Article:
The award remained unsatisfied. Despite various negotiations, Norsk Hydro was unable to resolve the matter. Consequently, an application was made to the English Courts in 2002 for permission to enforce the award against the Respondents. The Respondents to this application were (1) State Property Fund of Ukraine (2) Republic of Ukraine, and (3) Concern Primorsky. Such permission was granted, although the Respondents were allowed 21 days from service of the order to apply to have it set aside. The order was served through diplomatic channels on the Ukraine on 24 July 2002. Consequently, all that remained for Norsk Hydro to do was enforce the judgment through the normal routes.

To this end, Deutsche Bank AG in London were principal paying agents for the Republic of Ukraine in respect of its debt commitments through bond issues. On the basis that it was being funded by Ukraine in London, and that sums held by Deutsche to the credit of Republic of Ukraine would constitute a debt capable of being attached for the purposes of CPR Part 72, Norsk Hydro sought and obtained, without notice, an interim third party debt order.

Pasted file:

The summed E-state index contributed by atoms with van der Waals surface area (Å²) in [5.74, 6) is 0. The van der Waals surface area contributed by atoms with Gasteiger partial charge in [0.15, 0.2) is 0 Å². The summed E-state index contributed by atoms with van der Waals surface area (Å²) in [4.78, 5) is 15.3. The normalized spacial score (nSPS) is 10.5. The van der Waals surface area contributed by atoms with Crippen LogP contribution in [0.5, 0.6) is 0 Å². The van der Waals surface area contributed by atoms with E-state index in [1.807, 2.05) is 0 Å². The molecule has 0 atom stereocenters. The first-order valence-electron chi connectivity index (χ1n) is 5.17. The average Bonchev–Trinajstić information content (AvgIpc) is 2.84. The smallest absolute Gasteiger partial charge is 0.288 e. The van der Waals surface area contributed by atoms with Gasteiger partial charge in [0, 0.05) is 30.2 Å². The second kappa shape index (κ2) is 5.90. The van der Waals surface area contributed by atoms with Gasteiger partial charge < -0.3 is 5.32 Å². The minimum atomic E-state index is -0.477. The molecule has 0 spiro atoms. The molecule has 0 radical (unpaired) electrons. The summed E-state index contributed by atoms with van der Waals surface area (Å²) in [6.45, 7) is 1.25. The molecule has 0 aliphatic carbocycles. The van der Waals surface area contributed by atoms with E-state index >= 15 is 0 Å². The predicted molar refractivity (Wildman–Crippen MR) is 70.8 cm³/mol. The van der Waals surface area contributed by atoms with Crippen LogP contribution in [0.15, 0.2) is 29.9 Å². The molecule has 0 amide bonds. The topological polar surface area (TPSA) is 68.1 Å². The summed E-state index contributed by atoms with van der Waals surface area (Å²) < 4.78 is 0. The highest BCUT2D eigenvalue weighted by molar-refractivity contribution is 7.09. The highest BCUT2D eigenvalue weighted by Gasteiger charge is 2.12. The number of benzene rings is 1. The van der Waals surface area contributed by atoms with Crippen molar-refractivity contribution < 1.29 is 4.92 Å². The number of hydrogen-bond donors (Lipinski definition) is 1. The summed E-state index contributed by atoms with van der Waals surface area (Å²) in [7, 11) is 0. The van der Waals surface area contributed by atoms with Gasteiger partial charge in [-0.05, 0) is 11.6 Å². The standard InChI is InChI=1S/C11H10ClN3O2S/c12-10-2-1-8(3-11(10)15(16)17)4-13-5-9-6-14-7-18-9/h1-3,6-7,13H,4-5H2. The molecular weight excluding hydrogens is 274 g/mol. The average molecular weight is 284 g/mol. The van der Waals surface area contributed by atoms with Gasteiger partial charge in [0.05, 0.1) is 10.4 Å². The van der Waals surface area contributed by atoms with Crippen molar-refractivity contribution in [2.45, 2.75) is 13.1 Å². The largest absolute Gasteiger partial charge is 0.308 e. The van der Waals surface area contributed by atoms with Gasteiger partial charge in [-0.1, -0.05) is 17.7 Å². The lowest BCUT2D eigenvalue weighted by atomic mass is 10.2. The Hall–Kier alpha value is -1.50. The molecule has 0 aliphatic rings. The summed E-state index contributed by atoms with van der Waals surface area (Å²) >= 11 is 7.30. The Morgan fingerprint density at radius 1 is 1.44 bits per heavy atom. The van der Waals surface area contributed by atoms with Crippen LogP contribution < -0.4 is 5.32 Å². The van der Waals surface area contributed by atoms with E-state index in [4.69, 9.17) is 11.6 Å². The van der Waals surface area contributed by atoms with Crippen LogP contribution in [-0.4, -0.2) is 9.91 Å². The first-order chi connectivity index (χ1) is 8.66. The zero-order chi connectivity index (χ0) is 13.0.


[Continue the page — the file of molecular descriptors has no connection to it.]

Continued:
Subsequently, Ukraine applied to have the orders made by the English Courts set aside on the basis that, inter alia, the agreement giving rise to the proceeding was entered into by the State Property Fund only, as principal, and not as agent for the Republic of Ukraine and that the Republic of Ukraine was not a party to an arbitration agreement in writing, and the Court had no jurisdiction to enter judgment against it in respect of the purported arbitration award.

The issue came before Mr Justice Gross in the Commercial Court. The Judge concluded that the first order could not stand because the relevant Respondent to the award was the "Republic of Ukraine, through the State Property Fund of Ukraine", whereas the order purported to enforce the award against the "State Property Fund of Ukraine" and the "Republic of Ukraine" as separate entities. He held that the Court had no jurisdiction to make such an order. He referred to section 100 of the Arbitration Act 1996 providing for the recognition and enforcement of New York Convention awards. This involved an important policy interest, reflected in the UK’s treaty obligations, in ensuring the effective and speedy enforcement of such international arbitration awards. As a result, the task of the enforcing court should be as "mechanistic" as possible. Subject to the various grounds on which enforcement of a New York Convention Award may be refused (sections 102 to 103 of the Arbitration Act 1996), the enforcing Court is neither entitled nor bound to go behind the award in question or to explore the reasons or the intention of the tribunal. The proper approach was to seek enforcement of an award in accordance with the terms of that award.